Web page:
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A state machine DSL for Flex. Honouring the Ruby state machine DSL's AASM and others.
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README.markdown

README.markdown

Flex State Machine

Introduction: A best approximation of a DSL.

This is a heavy WIP, nonetheless it works well in our production code. To make the state machine as 'DSL' like as possible i've tried to take advantage of mixins to allow one class to 'act_as' a state machine. This part hasn't worked out so well, but it is my intention to make it happen if at all possible.

At the outset I must tell you, none of the code on this page is tested. I'll do that some other time :P

All code is under the MIT license.

TODO

  • MXML Markup support? maybe? We don't have a specific use for this.
  • Mixin behaviour so that it can 'act_as'
  • Multiple to/from states in one even definition (still creates multiple transitions)

An example

This is lifted from production code, I think it's elegant but I do invite criticism.

static public const IDLE:String = "idle";
static public const COMMITTING:String = "committing";
static public const EDITING:String = "editing";

private function configureStateMachine():void {
  machine = new StateMachine();

  machine.addState(
      COMMITTING,
      {entry:setBusy,exit:clearBusy}
  );
  machine.addState(EDITING);
  machine.addState(IDLE);

  machine.select = 
    {fromState:IDLE, toState:IDLE, actions:select};

  machine.idle = 
    {fromState:COMMITTING, toState:IDLE, actions:clearEdit};
  machine.idle = 
    {fromState:EDITING, toState:IDLE, actions:clearEdit};

  machine.construct = 
    {fromState:IDLE, toState:EDITING, actions:construct};

  machine.edit = 
    {fromState:IDLE, toState:EDITING, actions:edit, guards:selectedResourceExists};
  machine.edit = 
    {fromState:EDITING, toState:IDLE, guards:selectedResourceExists};
  machine.edit = 
    {fromState:COMMITTING, toState:IDLE, guards:selectedResourceExists};

  machine.dispose = 
    {fromState:IDLE, toState:COMMITTING, actions:dispose, guards:selectedResourceExists};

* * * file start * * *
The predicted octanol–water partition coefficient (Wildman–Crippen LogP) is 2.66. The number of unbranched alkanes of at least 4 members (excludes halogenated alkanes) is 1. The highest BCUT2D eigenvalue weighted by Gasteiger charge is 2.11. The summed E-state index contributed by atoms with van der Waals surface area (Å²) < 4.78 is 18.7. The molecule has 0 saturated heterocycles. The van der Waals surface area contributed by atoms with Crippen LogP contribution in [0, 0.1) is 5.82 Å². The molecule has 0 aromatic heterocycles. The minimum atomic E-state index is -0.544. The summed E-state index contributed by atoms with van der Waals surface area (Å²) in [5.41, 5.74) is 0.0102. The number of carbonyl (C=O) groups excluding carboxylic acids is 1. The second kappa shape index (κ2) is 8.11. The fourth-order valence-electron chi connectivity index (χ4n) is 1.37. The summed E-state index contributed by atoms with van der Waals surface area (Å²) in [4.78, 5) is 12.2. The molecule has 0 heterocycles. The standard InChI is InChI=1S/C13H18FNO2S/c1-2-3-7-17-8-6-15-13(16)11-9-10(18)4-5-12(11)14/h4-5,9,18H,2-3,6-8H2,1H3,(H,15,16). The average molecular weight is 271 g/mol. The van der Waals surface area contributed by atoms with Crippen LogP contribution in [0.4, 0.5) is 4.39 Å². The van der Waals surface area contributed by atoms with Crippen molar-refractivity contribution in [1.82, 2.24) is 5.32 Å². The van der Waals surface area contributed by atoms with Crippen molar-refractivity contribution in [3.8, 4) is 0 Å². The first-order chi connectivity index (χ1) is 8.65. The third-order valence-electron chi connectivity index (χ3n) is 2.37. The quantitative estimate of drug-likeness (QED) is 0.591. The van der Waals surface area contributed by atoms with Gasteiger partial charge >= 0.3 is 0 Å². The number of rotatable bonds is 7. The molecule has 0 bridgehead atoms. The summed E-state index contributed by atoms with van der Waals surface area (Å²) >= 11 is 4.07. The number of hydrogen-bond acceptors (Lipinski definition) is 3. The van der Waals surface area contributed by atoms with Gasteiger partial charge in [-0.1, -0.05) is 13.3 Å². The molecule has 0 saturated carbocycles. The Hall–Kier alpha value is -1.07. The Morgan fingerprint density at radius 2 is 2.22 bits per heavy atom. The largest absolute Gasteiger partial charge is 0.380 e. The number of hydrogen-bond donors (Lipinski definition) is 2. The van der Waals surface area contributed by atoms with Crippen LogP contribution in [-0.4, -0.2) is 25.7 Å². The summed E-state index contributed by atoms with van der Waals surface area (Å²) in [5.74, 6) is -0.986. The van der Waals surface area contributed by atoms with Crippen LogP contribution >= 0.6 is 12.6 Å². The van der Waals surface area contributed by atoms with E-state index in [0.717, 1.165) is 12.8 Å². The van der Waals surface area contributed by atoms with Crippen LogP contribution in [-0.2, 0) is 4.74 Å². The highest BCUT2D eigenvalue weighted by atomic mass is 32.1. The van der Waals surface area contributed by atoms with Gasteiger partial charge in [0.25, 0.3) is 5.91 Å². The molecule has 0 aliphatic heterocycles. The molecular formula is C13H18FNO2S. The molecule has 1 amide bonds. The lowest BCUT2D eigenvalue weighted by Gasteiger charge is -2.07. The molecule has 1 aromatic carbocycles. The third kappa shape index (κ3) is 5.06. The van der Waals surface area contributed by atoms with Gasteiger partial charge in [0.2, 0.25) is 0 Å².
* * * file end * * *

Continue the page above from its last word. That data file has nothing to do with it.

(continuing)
machine.dispose = 
    {fromState:EDITING, toState:IDLE, guards:selectedResourceExists};
  machine.dispose = 
    {fromState:COMMITTING, toState:IDLE, guards:selectedResourceExists};

  machine.disposeSelected = 
    {fromState:IDLE, toState:COMMITTING, actions:disposeSelected, guards:selectedResourceExists};

  machine.editSelected = 
    {fromState:IDLE, toState:EDITING, actions:editSelected, guards:selectedResourceExists};

  machine.save = 
    {fromState:EDITING, toState:COMMITTING, actions:saveEdit};

  machine.follow(this,'synchronousStatus');

  machine.setInitialState(IDLE);
}

Tutorial

I assume you know how state machines work, and know what a 'State', 'Event', 'Transition', 'Action' and 'Guard' are.

Normally all your prep of the state machine will be done in one method. Dynamic state machines are too hard to keep track of :)

Instance the machine

machine = new StateMachine();

States

Define states

machine.addState("start");
machine.addState("running");

Now Do it Right

You know, with constants.

static const START:String = "start";
static const RUNNING:String = "running";
... later ...
machine.addState(START);
machine.addState(RUNNING);

Set an initial state

machine.setInitialState(START);

States support entry and exit actions

Entry and exit actions support parameters, see Actions support parameters.

machine.addState(
    COMMITTING,